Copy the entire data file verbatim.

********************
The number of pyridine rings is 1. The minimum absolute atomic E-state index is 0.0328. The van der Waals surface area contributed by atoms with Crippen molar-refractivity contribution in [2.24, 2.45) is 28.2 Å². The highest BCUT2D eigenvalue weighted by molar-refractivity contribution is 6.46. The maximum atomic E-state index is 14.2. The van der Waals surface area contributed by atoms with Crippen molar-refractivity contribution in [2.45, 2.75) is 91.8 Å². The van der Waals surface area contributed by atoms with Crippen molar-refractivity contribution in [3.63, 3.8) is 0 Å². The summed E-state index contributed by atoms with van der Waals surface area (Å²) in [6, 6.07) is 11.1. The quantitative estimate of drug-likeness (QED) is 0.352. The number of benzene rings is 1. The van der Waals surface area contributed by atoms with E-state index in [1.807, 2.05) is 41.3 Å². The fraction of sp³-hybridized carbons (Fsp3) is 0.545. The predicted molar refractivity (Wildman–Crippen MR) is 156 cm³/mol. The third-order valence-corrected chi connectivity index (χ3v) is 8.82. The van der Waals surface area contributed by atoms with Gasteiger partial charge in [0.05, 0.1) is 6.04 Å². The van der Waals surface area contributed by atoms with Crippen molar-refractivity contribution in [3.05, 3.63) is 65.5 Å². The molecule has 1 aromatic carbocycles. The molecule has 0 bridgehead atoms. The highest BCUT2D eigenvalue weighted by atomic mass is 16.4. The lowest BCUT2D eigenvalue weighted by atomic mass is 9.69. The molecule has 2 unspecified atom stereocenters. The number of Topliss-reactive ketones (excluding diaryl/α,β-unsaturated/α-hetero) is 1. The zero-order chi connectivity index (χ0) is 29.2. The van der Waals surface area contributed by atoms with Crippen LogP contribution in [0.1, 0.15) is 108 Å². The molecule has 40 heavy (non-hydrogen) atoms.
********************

The number of pyridine rings is 1. The minimum absolute atomic E-state index is 0.0328. The van der Waals surface area contributed by atoms with Crippen molar-refractivity contribution in [2.24, 2.45) is 28.2 Å². The highest BCUT2D eigenvalue weighted by molar-refractivity contribution is 6.46. The maximum atomic E-state index is 14.2. The van der Waals surface area contributed by atoms with Crippen molar-refractivity contribution in [2.45, 2.75) is 91.8 Å². The van der Waals surface area contributed by atoms with Crippen molar-refractivity contribution in [3.63, 3.8) is 0 Å². The summed E-state index contributed by atoms with van der Waals surface area (Å²) in [6, 6.07) is 11.1. The quantitative estimate of drug-likeness (QED) is 0.352. The number of benzene rings is 1. The van der Waals surface area contributed by atoms with E-state index in [1.807, 2.05) is 41.3 Å². The fraction of sp³-hybridized carbons (Fsp3) is 0.545. The predicted molar refractivity (Wildman–Crippen MR) is 156 cm³/mol. The third-order valence-corrected chi connectivity index (χ3v) is 8.82. The van der Waals surface area contributed by atoms with Gasteiger partial charge in [0.05, 0.1) is 6.04 Å². The van der Waals surface area contributed by atoms with Crippen molar-refractivity contribution in [3.05, 3.63) is 65.5 Å². The molecule has 1 aromatic carbocycles. The molecule has 0 bridgehead atoms. The highest BCUT2D eigenvalue weighted by atomic mass is 16.4. The lowest BCUT2D eigenvalue weighted by atomic mass is 9.69. The molecule has 2 unspecified atom stereocenters. The number of Topliss-reactive ketones (excluding diaryl/α,β-unsaturated/α-hetero) is 1. The zero-order chi connectivity index (χ0) is 29.2. The van der Waals surface area contributed by atoms with Crippen LogP contribution in [0.1, 0.15) is 108 Å². The molecule has 40 heavy (non-hydrogen) atoms.